It happens to the best of us. Something changes in a company and all of a sudden there are layoffs or even worse, the company closing its doors. What do you do when faced with such a situation? It happens more often than you think.
Your first reaction is to get angry or maybe very sad. Before you walk out that door, remember that all of your colleagues are in the same boat. It’s important to connect with them in a meaningful way, perhaps exchanging personal contact information that will come in handy in the days to come. Make sure you keep it positive, even if you are very angry, there’s really nothing you can do about it. Leaving a good last impression is important. Many of these colleagues may serve as references in the future. You’re all sharing an experience together.
Ken was one of those retained to stay until the end. He felt bad for the colleagues who were leaving first, knowing that his turn was coming. He tried to stay calm and philosophical. He started preparing his resume, his LinkedIn profile, and exchanged phone numbers with his team. He was taking those first networking steps towards a new life. In a dire situation, you can’t let the circumstances define who you are. http://www.washingtonpost.com/news/wonkblog/wp/2015/03/30/losing-a-job-is-always-terrible-for-workers-over-50-its-worse/You need to take control and start planning for your new future.
In these cases, time is of the essence; get your paperwork in order. At times, other companies start recruiting right away for much needed skillsets, it’s important that you be ready for these opportunities. In a recent situation with a healthcare services firm, recruiters came to the offices to collect resumes and speak with the departing employees. This can shorten the time it takes to land that new job.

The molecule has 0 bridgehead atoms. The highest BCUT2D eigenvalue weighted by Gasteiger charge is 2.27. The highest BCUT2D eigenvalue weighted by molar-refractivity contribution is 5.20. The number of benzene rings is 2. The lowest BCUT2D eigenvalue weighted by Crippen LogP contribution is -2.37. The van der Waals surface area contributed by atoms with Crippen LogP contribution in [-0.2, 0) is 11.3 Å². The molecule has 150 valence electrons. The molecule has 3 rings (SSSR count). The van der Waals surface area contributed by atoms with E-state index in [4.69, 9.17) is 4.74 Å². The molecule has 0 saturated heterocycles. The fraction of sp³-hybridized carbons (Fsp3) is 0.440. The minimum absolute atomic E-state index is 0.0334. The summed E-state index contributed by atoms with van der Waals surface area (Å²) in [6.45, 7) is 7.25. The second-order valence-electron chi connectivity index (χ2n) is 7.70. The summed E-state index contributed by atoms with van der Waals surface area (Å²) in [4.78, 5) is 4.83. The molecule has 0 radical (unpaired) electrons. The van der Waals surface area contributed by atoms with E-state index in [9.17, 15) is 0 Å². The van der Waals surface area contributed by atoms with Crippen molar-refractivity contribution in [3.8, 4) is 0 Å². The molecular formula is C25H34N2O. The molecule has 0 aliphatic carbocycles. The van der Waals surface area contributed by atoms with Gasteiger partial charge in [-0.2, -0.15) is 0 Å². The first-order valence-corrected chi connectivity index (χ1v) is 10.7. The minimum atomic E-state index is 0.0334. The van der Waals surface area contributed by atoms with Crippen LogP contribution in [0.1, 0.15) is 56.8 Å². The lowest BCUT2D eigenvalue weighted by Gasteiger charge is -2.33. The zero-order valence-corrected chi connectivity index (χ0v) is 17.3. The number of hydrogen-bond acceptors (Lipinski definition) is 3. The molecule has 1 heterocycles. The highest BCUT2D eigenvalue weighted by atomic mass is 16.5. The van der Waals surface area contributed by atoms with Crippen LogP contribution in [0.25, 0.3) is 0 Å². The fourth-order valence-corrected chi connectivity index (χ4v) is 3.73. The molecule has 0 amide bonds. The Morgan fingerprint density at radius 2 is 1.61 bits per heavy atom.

Have a plan ready for the first week. You may want to take some time off, but don’t forget that you can’t start soon enough to find that next opportunity. http://1technation.com/career-center-sudden-job-loss/ It’s true that the whole experience is stressful, so allow for the fact that you may need some time to sort through what happened. The reality is that interviews may take some time to set up, so if you at least set some wheels in motion, there will be offers to take advantage of once you’ve had a break.
Share your story. No, don’t make it some sad tragedy; just tell people what happened and the steps you’re taking to find a new opportunity. Be upbeat, positive and engaging. You owe it to yourself to demonstrate your strong resilient side, even if you are not completely feeling that way. Remember, it has nothing to do with you.
Don’t forget to sign up for reemployment assistance if you are eligible. Contact local career centers in your state and county to obtain the services offered. You may want to enter a specific job search program that will assist you with resume preparation and interview skills. Sudden job loss is very difficult to deal with; it’s a loss, no matter how you look at it.